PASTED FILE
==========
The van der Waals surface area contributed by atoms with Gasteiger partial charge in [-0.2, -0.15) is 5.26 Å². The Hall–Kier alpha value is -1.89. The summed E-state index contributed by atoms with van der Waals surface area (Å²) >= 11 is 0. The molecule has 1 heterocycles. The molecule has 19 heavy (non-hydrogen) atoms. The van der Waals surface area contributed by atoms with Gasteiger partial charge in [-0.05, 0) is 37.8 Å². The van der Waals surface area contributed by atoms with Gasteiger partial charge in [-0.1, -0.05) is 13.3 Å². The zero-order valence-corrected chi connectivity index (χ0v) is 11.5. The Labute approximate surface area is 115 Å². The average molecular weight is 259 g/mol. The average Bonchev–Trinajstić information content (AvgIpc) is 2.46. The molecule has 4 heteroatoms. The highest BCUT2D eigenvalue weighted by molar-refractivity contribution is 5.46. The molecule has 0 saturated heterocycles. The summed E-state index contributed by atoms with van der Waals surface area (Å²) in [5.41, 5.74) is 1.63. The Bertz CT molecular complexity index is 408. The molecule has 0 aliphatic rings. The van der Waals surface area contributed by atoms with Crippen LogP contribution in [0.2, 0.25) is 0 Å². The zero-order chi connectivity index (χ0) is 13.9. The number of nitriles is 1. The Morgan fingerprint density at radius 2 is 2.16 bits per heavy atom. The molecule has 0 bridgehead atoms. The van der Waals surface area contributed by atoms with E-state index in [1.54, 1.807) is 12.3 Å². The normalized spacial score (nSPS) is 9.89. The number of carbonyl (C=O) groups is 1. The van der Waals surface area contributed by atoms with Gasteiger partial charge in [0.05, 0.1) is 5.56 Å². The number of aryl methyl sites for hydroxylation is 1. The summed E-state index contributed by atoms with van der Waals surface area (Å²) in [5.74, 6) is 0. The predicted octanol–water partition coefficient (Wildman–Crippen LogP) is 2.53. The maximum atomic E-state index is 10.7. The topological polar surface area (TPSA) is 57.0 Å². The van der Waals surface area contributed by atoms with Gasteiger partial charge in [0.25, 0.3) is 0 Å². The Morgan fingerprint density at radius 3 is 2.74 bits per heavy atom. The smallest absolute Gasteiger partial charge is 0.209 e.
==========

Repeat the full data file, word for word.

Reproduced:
The van der Waals surface area contributed by atoms with Gasteiger partial charge in [-0.2, -0.15) is 5.26 Å². The Hall–Kier alpha value is -1.89. The summed E-state index contributed by atoms with van der Waals surface area (Å²) >= 11 is 0. The molecule has 1 heterocycles. The molecule has 19 heavy (non-hydrogen) atoms. The van der Waals surface area contributed by atoms with Gasteiger partial charge in [-0.05, 0) is 37.8 Å². The van der Waals surface area contributed by atoms with Gasteiger partial charge in [-0.1, -0.05) is 13.3 Å². The zero-order valence-corrected chi connectivity index (χ0v) is 11.5. The Labute approximate surface area is 115 Å². The average molecular weight is 259 g/mol. The average Bonchev–Trinajstić information content (AvgIpc) is 2.46. The molecule has 4 heteroatoms. The highest BCUT2D eigenvalue weighted by molar-refractivity contribution is 5.46. The molecule has 0 saturated heterocycles. The summed E-state index contributed by atoms with van der Waals surface area (Å²) in [5.41, 5.74) is 1.63. The Bertz CT molecular complexity index is 408. The molecule has 0 aliphatic rings. The van der Waals surface area contributed by atoms with Crippen LogP contribution in [0.2, 0.25) is 0 Å². The zero-order chi connectivity index (χ0) is 13.9. The number of nitriles is 1. The Morgan fingerprint density at radius 2 is 2.16 bits per heavy atom. The molecule has 0 bridgehead atoms. The van der Waals surface area contributed by atoms with E-state index in [1.54, 1.807) is 12.3 Å². The normalized spacial score (nSPS) is 9.89. The number of carbonyl (C=O) groups is 1. The van der Waals surface area contributed by atoms with Gasteiger partial charge in [0.05, 0.1) is 5.56 Å². The number of aryl methyl sites for hydroxylation is 1. The summed E-state index contributed by atoms with van der Waals surface area (Å²) in [5.74, 6) is 0. The predicted octanol–water partition coefficient (Wildman–Crippen LogP) is 2.53. The maximum atomic E-state index is 10.7. The topological polar surface area (TPSA) is 57.0 Å². The van der Waals surface area contributed by atoms with Gasteiger partial charge in [0.25, 0.3) is 0 Å². The Morgan fingerprint density at radius 3 is 2.74 bits per heavy atom. The smallest absolute Gasteiger partial charge is 0.209 e.